I don’t think that most opera plots are ridiculous or incoherent, despite their reputation, but the Magic Flute does take a lot of puzzling out, or, if you prefer, has the deep dreamlike logic of a fairy tale. Why do the Three Ladies give good advice and help at one point and then try to obstruct Tamino and Papageno at another? The Queen of the Night is evil yet a loving mother – or does she just want Pamina to steal back the disc of the sun for her? What’s the deal with the disc anyway? It seems even less effective than Alberich’s ring. Why is Monostatos hanging around in the enlightened court of Sarastro, or being allowed to hang out there? And shouldn’t that enlightened ruler have more effective punishments than beating the soles of the feet? I don’t think Masonic symbolism is really that important to understanding the Magic Flute, and it’s probably best for us not to pursue too far its division between enlightened/male/white and destructive/female/dark energies. The Magic Flute’s very contradictions and confusions are what provide the audience with the most realistic picture of what it’s like to puzzle one’s way through the moral confusions of the world.

15 November 2007

It's because I said "chthonic", isn't it?

So there's a site that will tell you the reading level of your blog (a brimming hornful of mead to Sieglinde for providing the link), and it looks as if traipsing through The Reverberate Hills means that you're reading at a Genius level, but we knew that all along, didn't we? That must explain why even the porn monkeys who stumble in here, and no doubt immediately exit in bewildered terror, are searching for fancy stuff like "dance of the seven veils porn" (take a bow, resident of Ljubljana, Slovenia!). I take no credit. I'm just sitting here doing what comes naturally, warbling my native woodnotes wild. It's my readers who deserve all the glory; obviously their astonishing physical beauty is not just a reflection of inner moral perfection, but also of superior yet modestly hidden intellect. Look, if I were that smart myself I'd have figured out how to do that link thing in the text. I did it once but haven't had any luck since then. I suppose this means I'll have to read some instructions. Damn! I hate that! In the meantime, I'll just spell out the reading level site: http://www.criticsrant.com/bb/reading_level.aspx

It's a bare-bones site; there are no witty summaries or snarky analysis. I suspect it's just a version of the readability levels we used to apply to school texts long ago and far away when I was sort of involved in that, and which were frequently pointed to by those who knew they existed as one of the causes of the endumbening of American discourse. This sounds urban legendish, but I was told that the lists had not been changed since their invention in the 1940s and so words like "astronaut" were considered obscure and collegial. And don't even think about slipping a subordinate clause in there, mister. So perhaps "Genius" level these days just means that in the late nineteenth century they'd have let you have a crack at the McGuffey Readers, once the wheat harvest was all safely stowed, of course, and the cows all milked and fed.

10 November 2007

we now return to our regularly scheduled programming

All those people coming here after Lisa kindly linked to me in her Iron Tongue of Midnight write-up of the wonderful Volti concert (which I’ll get to in a few entries – I’m a bit backed up, once again), and all they’ve gotten for days and days is the same entry, which is me waxing philosophical in my jockstrap. Usually I’m a little more on the arty side, so I hope no one was scared off. (Of course, any baseball fans who stumbled here unawares, eager for any scrap of Red Sox musing, may be scared off by the arty side.) But I generally try to leave a day or two between postings anyway in order to give adequate reading time, since, as several kind friends have thoughtfully pointed out, in case I had overlooked it, my entries tend to be long. There are just as many notes as necessary, your majesties. And I’ve been dealing with old bills drifting in piles like autumn leaves, and I’ve also had those to sweep up non-metaphorically, and a new job, and major plumbing problems and minor surgery (maybe I should make it clear those were two separate situations, only one of which involved my body), so things have been in a bit of disarray – but that implies that sometimes they aren’t. Several years ago some friends of mine were coming to my house; Arby had seen it before, but his wife had not, so I started to apologize for the mess and the teetering random piles of stuff, which were due to my painting the living room, when she interrupted me to say, “Patrick – it’s OK. I’ve made that same excuse myself.” The mess really was mostly due to the room painting (honest!), but she was pointing out a larger truth. Who can keep up, or halt the entropic slide?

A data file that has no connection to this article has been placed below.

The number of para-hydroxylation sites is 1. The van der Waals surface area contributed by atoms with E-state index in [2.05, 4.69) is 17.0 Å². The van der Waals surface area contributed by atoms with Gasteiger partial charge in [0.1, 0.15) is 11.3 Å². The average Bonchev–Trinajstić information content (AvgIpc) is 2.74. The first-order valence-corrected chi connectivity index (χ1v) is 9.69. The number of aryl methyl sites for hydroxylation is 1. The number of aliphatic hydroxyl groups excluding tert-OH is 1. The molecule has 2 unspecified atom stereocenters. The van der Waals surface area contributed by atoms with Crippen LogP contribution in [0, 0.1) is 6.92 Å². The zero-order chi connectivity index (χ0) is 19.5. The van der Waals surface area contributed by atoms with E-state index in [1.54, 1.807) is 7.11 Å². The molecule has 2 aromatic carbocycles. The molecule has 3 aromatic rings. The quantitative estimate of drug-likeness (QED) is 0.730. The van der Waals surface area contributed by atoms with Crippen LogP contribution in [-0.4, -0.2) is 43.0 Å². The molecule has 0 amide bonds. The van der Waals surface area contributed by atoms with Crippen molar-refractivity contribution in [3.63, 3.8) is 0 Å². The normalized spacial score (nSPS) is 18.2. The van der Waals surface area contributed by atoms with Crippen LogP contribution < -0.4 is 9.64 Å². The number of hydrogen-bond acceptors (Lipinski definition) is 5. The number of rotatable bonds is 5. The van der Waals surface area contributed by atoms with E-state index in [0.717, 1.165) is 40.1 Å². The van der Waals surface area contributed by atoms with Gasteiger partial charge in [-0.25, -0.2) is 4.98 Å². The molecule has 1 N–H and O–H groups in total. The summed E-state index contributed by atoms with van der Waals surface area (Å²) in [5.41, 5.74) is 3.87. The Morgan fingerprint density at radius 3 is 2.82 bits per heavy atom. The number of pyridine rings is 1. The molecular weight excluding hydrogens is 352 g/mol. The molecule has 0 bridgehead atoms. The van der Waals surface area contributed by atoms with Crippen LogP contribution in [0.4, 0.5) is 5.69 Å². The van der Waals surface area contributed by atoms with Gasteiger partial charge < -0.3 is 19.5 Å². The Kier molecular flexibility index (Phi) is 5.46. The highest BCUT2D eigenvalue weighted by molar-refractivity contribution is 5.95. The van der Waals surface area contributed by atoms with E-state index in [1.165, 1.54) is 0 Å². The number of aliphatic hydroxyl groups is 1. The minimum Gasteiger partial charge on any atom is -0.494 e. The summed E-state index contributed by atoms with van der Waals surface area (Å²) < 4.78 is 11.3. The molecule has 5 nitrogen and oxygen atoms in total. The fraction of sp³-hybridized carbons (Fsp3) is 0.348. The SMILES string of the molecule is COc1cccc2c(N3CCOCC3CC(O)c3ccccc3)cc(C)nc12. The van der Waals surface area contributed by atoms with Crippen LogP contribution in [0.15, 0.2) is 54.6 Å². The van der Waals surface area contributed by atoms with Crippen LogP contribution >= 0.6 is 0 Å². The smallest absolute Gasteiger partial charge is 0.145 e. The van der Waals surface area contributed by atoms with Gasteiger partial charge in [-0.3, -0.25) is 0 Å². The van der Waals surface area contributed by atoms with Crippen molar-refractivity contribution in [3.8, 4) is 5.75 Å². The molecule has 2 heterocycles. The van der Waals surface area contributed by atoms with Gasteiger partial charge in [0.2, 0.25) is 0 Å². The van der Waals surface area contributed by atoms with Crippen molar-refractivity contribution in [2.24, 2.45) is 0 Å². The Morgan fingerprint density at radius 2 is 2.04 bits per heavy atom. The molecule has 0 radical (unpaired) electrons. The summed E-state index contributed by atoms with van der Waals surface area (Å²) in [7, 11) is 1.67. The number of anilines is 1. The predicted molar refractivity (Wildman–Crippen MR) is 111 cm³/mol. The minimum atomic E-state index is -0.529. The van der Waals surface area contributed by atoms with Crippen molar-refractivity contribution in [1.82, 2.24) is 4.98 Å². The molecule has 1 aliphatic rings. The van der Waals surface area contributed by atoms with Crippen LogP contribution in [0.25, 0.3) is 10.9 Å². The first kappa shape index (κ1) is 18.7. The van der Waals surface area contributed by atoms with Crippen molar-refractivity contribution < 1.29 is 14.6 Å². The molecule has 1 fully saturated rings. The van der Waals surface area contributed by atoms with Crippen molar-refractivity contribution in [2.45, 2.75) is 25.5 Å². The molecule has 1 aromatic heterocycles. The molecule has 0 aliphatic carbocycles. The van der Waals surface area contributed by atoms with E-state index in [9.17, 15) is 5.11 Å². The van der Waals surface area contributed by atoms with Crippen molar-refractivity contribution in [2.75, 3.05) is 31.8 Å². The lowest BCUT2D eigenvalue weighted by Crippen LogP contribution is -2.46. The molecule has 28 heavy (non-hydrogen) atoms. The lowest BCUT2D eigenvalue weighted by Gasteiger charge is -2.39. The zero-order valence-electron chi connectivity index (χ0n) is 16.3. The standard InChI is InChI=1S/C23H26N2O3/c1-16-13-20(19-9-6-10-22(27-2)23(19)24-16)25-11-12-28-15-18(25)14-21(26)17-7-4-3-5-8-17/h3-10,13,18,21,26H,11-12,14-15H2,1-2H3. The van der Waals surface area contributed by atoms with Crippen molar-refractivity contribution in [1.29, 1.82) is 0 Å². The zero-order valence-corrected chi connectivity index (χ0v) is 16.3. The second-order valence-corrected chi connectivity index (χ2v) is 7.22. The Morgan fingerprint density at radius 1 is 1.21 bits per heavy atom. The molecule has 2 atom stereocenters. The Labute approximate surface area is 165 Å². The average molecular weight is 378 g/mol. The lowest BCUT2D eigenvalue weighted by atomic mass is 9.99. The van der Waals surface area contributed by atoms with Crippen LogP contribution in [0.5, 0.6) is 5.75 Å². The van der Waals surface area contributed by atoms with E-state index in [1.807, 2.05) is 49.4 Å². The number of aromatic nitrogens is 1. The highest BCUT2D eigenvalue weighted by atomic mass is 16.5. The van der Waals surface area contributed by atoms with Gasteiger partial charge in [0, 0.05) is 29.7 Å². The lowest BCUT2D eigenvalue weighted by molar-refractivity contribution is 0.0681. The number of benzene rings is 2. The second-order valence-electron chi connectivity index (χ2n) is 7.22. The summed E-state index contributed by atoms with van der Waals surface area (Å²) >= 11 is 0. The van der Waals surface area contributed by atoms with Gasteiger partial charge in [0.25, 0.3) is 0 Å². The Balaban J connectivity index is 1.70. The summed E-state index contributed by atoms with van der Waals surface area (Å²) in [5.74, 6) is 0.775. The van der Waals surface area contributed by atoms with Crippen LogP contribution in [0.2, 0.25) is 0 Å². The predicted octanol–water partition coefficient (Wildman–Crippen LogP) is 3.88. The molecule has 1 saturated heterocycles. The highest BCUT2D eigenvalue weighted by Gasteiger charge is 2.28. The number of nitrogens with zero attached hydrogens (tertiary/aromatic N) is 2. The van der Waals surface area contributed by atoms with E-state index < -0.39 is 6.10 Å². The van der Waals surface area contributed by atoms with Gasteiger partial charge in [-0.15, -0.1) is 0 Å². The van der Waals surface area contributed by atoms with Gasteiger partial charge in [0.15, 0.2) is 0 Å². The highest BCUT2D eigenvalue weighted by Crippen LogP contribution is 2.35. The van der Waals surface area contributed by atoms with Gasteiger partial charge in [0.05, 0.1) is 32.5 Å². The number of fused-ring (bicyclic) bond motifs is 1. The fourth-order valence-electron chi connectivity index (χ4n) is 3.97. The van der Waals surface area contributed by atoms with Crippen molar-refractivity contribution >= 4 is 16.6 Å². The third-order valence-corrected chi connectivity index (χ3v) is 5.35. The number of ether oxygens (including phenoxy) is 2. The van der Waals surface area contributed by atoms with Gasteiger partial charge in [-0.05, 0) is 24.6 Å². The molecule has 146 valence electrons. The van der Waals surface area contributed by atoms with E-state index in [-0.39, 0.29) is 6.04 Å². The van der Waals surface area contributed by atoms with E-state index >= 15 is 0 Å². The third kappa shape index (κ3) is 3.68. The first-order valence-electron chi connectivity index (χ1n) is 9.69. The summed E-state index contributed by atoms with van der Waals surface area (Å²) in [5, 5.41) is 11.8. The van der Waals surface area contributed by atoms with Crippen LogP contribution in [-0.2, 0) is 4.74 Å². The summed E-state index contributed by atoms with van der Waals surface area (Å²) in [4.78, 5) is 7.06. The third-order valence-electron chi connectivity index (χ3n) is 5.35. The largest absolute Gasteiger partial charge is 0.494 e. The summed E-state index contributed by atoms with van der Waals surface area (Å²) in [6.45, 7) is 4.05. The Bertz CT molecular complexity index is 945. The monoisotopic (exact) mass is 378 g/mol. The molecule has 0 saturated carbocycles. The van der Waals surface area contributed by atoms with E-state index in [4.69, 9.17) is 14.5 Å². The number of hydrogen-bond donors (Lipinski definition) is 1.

And what we see is only the tip of the iceberg (which is why I so often feel as if I’m traveling steerage on the Titanic). For instance, take last Wednesday. I was down by the piers, looking for a nice outdoor spot in which to eat my ham-and-cheese turnover from Acme Breads, just purchased in the Ferry Building. It’s actually quite difficult finding a nice spot to eat outdoors, which is why I usually hate it and do anything to avoid it; just as you find an empty and clean bench overlooking the laughing strand, and the playful zephyrs waft through the rustling palms carrying the gentle quarking of the gliding gulls, some pig comes stinking up the entire pier with a cigarette or a loud radio, and who can eat then? Possibly you know the hell of overly refined sensibilities. Anyway, I had found a suitable spot, and a gull came very close to me hoping for leftovers (I guess once baseball season ends, and with it the concrete smorgasbord at Major Phone Company Park, the gulls resort to working the waterfront). I was trying to remember if it was gulls or pigeons that were rats with wings, when I noticed gunky black stuff, like an oily residue, spotting the bird’s yellow legs. The residue looked oily because it was oil. There had been a huge spill in the Bay that day, which I read about in the local paper only on Friday, and I had a one-gull experience of it. I felt like Fabrizio in the Charterhouse of Parma wondering if he had experienced the battle of Waterloo or not. If I’d known the gull was a survivor I would have shared my lunch.

I’m not yet at the “I’m comfortable reading blogs here” stage at work, and I wish my desk were configured so that I could see people approaching me, to facilitate quick screen switches, but just in case I’ve added a few more of my frequently read sites to the blogroll so I can reach them conveniently. It was actually modesty that kept me from adding more sites earlier; all these people seemed to know and link to each other, and it seemed like blogosphere social climbing to add them to my modest little roll, as if I had plopped down my lunch tray at the table with the popular kids and then watched my oily string beans and flabby tater tots congeal under that mistaken move. Then I realized that only linking to people who had linked to me first was like standing in the ballroom refusing to dance unless someone asked me first. (Please, draw no conclusions about my high school social life from these hypothetical examples – I was far too pathologically timid even to think of approaching the popular kids, and I think I was too far out of the loop to know who they were anyway.) So I’m adding away, on the assumption that there’s no reasonable cause for offense. What can I say? I’m a stranger here myself.